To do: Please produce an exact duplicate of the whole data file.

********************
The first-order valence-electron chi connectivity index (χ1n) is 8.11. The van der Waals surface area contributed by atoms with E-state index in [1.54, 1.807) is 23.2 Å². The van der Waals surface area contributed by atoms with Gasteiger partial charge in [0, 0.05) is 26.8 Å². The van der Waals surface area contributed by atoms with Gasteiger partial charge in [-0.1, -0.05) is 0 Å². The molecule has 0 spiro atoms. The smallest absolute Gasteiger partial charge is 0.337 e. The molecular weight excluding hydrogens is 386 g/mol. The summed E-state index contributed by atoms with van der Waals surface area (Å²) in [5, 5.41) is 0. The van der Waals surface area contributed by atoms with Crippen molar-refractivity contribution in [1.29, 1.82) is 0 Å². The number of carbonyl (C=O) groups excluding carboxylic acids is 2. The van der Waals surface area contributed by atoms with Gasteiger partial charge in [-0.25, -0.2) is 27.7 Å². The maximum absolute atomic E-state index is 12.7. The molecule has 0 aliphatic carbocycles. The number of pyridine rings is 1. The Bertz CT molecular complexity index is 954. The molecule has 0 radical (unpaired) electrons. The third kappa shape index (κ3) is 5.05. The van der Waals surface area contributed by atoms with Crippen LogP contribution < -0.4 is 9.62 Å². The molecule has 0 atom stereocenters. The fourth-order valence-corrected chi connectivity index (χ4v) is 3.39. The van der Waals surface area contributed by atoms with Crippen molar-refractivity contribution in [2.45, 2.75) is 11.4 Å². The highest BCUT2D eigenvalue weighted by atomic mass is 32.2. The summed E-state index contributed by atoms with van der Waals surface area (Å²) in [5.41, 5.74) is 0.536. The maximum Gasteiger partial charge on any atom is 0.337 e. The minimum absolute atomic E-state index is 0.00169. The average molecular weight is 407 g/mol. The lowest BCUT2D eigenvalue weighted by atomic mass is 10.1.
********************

The first-order valence-electron chi connectivity index (χ1n) is 8.11. The van der Waals surface area contributed by atoms with E-state index in [1.54, 1.807) is 23.2 Å². The van der Waals surface area contributed by atoms with Gasteiger partial charge in [0, 0.05) is 26.8 Å². The van der Waals surface area contributed by atoms with Gasteiger partial charge in [-0.1, -0.05) is 0 Å². The molecule has 0 spiro atoms. The smallest absolute Gasteiger partial charge is 0.337 e. The molecular weight excluding hydrogens is 386 g/mol. The summed E-state index contributed by atoms with van der Waals surface area (Å²) in [5, 5.41) is 0. The van der Waals surface area contributed by atoms with Crippen molar-refractivity contribution in [1.29, 1.82) is 0 Å². The number of carbonyl (C=O) groups excluding carboxylic acids is 2. The van der Waals surface area contributed by atoms with Gasteiger partial charge in [-0.25, -0.2) is 27.7 Å². The maximum absolute atomic E-state index is 12.7. The molecule has 0 aliphatic carbocycles. The number of pyridine rings is 1. The Bertz CT molecular complexity index is 954. The molecule has 0 radical (unpaired) electrons. The third kappa shape index (κ3) is 5.05. The van der Waals surface area contributed by atoms with Crippen LogP contribution < -0.4 is 9.62 Å². The molecule has 0 atom stereocenters. The fourth-order valence-corrected chi connectivity index (χ4v) is 3.39. The van der Waals surface area contributed by atoms with Crippen molar-refractivity contribution in [2.45, 2.75) is 11.4 Å². The highest BCUT2D eigenvalue weighted by atomic mass is 32.2. The summed E-state index contributed by atoms with van der Waals surface area (Å²) in [5.41, 5.74) is 0.536. The maximum Gasteiger partial charge on any atom is 0.337 e. The minimum absolute atomic E-state index is 0.00169. The average molecular weight is 407 g/mol. The lowest BCUT2D eigenvalue weighted by atomic mass is 10.1.